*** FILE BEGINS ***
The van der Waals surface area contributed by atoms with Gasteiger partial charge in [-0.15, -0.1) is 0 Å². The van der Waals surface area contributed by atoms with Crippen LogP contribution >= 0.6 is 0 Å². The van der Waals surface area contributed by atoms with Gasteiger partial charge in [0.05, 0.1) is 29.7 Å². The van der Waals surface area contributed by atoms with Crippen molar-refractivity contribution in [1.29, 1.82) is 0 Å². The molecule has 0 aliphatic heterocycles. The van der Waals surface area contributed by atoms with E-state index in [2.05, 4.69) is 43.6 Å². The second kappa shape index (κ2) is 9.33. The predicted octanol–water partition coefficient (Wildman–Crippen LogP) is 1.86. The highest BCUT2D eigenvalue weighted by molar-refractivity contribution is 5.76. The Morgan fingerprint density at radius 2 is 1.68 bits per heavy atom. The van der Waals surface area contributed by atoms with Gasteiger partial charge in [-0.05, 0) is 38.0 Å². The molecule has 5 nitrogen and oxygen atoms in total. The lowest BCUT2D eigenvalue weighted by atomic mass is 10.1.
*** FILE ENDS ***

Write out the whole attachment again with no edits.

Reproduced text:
The van der Waals surface area contributed by atoms with Gasteiger partial charge in [-0.15, -0.1) is 0 Å². The van der Waals surface area contributed by atoms with Crippen LogP contribution >= 0.6 is 0 Å². The van der Waals surface area contributed by atoms with Gasteiger partial charge in [0.05, 0.1) is 29.7 Å². The van der Waals surface area contributed by atoms with Crippen molar-refractivity contribution in [1.29, 1.82) is 0 Å². The molecule has 0 aliphatic heterocycles. The van der Waals surface area contributed by atoms with E-state index in [2.05, 4.69) is 43.6 Å². The second kappa shape index (κ2) is 9.33. The predicted octanol–water partition coefficient (Wildman–Crippen LogP) is 1.86. The highest BCUT2D eigenvalue weighted by molar-refractivity contribution is 5.76. The Morgan fingerprint density at radius 2 is 1.68 bits per heavy atom. The van der Waals surface area contributed by atoms with Gasteiger partial charge in [-0.05, 0) is 38.0 Å². The molecule has 5 nitrogen and oxygen atoms in total. The lowest BCUT2D eigenvalue weighted by atomic mass is 10.1.